Updated: Jul 21, 2022
"The teaching of vernacular languages needs to be emphasised in Fiji's schools to preserve culture and traditions". R.Harakh
This is an article from 1976 - a long time ago. It was written by (now) a famous editor known to us all : Nemani Delaibatiki. For those who might be from another era who visit our page, the subject was a Mr Ram Harakh retiring as Deputy Secretary. Many a teacher would have known him (according to the article he would have trained 2,000 teachers at the NTC) - with good and bad memories! Mr Harakh was clearly a humanities and history teacher and who was in an era where science and enquiry took over the "classics".
Putting aside who the people are in the article, there are things that we should reflect on aside from the quote above - for as Winston Churchill once said, "those who ignore the lessons of history are condemned to repeat it".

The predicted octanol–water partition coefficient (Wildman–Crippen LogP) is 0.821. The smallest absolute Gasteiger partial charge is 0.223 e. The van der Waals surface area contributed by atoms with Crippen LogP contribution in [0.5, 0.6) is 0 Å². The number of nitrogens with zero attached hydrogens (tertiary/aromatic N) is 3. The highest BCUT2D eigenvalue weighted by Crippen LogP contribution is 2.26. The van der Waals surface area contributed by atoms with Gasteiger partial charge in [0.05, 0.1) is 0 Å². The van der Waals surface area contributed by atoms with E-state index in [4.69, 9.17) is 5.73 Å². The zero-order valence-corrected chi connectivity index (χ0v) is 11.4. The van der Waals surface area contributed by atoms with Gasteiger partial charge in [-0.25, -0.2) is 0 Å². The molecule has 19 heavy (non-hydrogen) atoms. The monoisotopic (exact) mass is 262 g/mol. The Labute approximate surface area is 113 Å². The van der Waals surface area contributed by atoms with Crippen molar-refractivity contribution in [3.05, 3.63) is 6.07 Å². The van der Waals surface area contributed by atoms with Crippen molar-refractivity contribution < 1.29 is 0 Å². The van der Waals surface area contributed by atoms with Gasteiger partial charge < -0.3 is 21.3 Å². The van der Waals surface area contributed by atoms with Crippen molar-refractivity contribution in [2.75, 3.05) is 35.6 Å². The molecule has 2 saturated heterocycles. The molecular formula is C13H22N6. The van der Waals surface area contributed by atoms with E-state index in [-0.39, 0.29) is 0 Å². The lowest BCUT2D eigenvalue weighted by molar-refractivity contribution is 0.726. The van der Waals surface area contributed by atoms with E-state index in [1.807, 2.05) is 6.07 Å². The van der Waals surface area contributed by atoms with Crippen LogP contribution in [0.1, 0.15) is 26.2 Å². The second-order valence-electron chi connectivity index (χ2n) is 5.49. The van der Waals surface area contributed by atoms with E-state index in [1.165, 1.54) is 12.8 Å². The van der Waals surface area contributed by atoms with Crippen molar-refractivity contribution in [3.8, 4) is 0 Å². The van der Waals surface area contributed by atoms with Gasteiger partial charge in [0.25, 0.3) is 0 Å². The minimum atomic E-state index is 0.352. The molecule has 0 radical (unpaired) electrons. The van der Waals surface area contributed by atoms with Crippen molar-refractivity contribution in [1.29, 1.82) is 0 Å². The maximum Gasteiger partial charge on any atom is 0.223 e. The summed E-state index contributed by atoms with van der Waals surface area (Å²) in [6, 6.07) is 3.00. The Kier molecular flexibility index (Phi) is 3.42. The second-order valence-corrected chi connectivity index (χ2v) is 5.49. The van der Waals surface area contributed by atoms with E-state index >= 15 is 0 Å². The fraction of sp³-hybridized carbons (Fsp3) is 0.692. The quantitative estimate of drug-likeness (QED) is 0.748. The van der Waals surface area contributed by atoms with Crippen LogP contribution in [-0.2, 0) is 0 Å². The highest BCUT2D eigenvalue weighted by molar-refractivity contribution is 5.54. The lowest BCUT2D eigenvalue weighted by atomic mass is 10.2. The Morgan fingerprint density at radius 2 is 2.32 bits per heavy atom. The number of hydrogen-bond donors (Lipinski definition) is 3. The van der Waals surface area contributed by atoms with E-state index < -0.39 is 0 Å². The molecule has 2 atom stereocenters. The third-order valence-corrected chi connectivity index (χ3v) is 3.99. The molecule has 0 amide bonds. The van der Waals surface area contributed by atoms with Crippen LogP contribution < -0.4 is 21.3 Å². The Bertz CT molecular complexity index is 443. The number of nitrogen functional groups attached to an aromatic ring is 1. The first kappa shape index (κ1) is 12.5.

In the early days of education in Fiji, a great deal of emphasis was placed on religious education in schools which were identified with culture and traditions. It came to be replaced with as Mr Harakh called it the "Sputnik" - gravitation of educational systems towards a scientific bias and "more important aspects of human relationships" to more or less fend for themselves.
Even in 1976, there was a reference to the expected brain drain of professional people - something that has been exacerbated
There were no fixed salaries for teachers and teachers haggled with committees for salaries
Teachers first joined the Fiji civil service in 1944 before that they were not part of the service
In 1976, there were 128 secondary schools with a roll of 34,940
What are your views on the teaching of vernacular? What has changed from 46 years ago? How important is it - for "important aspects of human relationships?". The Fiji education system has embraced the teaching of vernacular - is it being strongly advocated for and valued, what is the basis of this in the educational ecosystem? We state this with the resurgence of vernacular in our neighbours such as in New Zealand. The welcome (we state our bias here) approach to the incorporation of Te Reo (Maori language) in New Zealand is refreshing.